• RFW
    RFW Posts: 9,975
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    GDB2222 said:


    Obviously, if you go on from selling your own stuff and start buying clothing to sell on as a business, your tax position will change. I imagine that the £1000 is a limit on how much a small business can sell before the tax people become interested. I’m not sure whether it’s a limit on sales or profit? 

    You're correct on it being for traders. It is on turnover. The chances are that anyone hovering around that level on any of the marketplaces won't be earning anything anyway.
    .
  • Spoonie_Turtle
    Spoonie_Turtle Posts: 8,134
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    sheramber said:

    https://www.cosmopolitan.com/uk/reports/a46259703/vinted-ebay-tax-rules/

    ...................

    As for the income threshold at which you can start being taxed for selling your old jeans, guidance says it's smart to declare your extra income when it hits £1,000 but that doesn't automatically mean you'll be taxed on it.

    Paying tax will start kicking in when you've earned a profit of more than £6,000 from selling goods. However, goods in this instance must fall under the remit of 'personal possessions' – so things you already own and are selling for less than you paid (therefore technically making a loss on), or items you did not purchase with the intent of selling on in order to make a profit.

    That article is extremely confusing and misleading.

    The £1,000 threshold for trading is gross receipts and you MUST register with HMRC if you hit that threshold within a single tax year.

    The £6,000 is presumably capital gains?  Which I don't know much about but the gov.uk page says it's only on personal possessions if they're individually worth £6,000 or more, except your car.
    https://www.gov.uk/capital-gains-tax-personal-possessions
    AND it's not automatically something you'll have to pay tax on, only if the taxable amount takes you over the tax threshold.


    That article is absolutely shameful in how bad it is, I can hardly believe it was allowed to be published - clearly not one single person involved thought to do a basic, cursory check of the facts.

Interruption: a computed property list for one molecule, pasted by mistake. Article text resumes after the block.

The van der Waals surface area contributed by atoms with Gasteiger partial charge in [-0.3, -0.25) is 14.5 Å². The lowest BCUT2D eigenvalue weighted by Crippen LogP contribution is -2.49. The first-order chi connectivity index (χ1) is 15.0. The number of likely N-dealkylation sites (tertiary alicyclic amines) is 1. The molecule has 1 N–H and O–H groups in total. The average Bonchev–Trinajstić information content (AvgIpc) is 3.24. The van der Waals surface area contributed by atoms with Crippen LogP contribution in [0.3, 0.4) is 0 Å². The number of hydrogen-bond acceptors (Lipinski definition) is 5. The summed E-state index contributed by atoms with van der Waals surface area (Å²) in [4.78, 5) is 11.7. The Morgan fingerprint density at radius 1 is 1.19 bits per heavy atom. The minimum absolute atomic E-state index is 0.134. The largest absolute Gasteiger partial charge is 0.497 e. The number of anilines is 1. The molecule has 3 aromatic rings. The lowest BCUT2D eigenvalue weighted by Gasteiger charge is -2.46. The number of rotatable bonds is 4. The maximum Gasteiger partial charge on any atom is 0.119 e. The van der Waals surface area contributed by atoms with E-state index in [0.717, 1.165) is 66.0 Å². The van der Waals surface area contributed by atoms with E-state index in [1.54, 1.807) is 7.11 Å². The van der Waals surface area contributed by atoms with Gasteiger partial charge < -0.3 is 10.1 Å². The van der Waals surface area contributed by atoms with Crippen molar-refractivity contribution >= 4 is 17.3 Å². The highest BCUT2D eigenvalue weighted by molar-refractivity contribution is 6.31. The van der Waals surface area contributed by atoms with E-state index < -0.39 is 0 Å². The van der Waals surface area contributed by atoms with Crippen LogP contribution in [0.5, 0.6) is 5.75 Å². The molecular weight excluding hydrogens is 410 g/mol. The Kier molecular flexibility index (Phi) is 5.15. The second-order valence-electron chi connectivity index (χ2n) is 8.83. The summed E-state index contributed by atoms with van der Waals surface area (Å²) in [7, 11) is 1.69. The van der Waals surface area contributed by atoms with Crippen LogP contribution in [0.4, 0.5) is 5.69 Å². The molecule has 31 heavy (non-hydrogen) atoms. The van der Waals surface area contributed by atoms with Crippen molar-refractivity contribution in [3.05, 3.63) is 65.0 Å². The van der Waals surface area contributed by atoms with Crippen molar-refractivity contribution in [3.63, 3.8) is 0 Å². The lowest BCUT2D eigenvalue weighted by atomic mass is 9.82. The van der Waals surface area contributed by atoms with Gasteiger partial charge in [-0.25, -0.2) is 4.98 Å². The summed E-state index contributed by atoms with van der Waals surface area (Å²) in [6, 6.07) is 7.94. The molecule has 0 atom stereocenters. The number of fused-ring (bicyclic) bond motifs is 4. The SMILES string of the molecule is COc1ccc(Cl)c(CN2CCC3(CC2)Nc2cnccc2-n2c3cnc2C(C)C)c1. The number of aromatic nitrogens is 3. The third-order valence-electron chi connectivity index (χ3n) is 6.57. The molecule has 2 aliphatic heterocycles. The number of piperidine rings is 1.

• MissLolly
    MissLolly Posts: 6
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    Thank you everyone! ☺️
  • Pollycat
    Pollycat Posts: 34,459
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    so things you already own and are selling for less than you paid (therefore technically making a loss on), or items you did not purchase with the intent of selling on in order to make a profit.


    Is the bit in bold accurate?
    It applies to all my sales listings on eBay.
  • Spoonie_Turtle
    Spoonie_Turtle Posts: 8,134
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    edited 28 January at 4:00PM
    Pollycat said:
    so things you already own and are selling for less than you paid (therefore technically making a loss on), or items you did not purchase with the intent of selling on in order to make a profit.


    Is the bit in bold accurate?
    It applies to all my sales listings on eBay.
    Don't trust ANYthing from that article, go and look on gov.uk instead for accurate info.
  • Pollycat
    Pollycat Posts: 34,459
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    edited 29 January at 11:16AM
    Pollycat said:
    so things you already own and are selling for less than you paid (therefore technically making a loss on), or items you did not purchase with the intent of selling on in order to make a profit.


    Is the bit in bold accurate?
    It applies to all my sales listings on eBay.
    Don't trust ANYthing from that article, go and look on gov.uk instead for accurate info.
    I've read the MSE article several times.
    I've also read the HMRC guide from the link in that article.

    It's the first time I've seen those specific words.

    I'm pretty clear that I'm not trading as per the HMRC rules on gov.uk:

    In order to pay tax on the goods or services you sell online, you either have to be trading or making a capital gain.

    If you are just selling some unwanted items that have been laying around your home, such as the contents of a loft or garage, it is unlikely that you will have to pay tax.

    If you buy goods for resale, or make goods with the intention of selling them for a profit, then you are likely to be trading and will have to pay tax on your profits.


    I don't buy goods for resale or make goods.
    I buy items - in my size - from charity shops and wear them.
    If - maybe months or even years later - I find another dress or whatever that I like more, I'll either list the now unwanted item on eBay or donate it to a charity shop, depending on the wear and buy-ability of the item.
    To me, that is clearing out my old unwanted stuff. Not trading.

    I buy silver jewellery items to wear, usually from eBay or on holiday.
    I wear them and if I see another piece - maybe months or even years later - that I like more, I'll list the now unwanted item on eBay.
    To me, that is clearing out my old unwanted stuff. Not trading.

    I'm currently listing a few silver items on eBay, these were bought at least 3 yeas ago so clearly not bought with the intention of selling on.
    But will I need to prove that?
    And if so, how?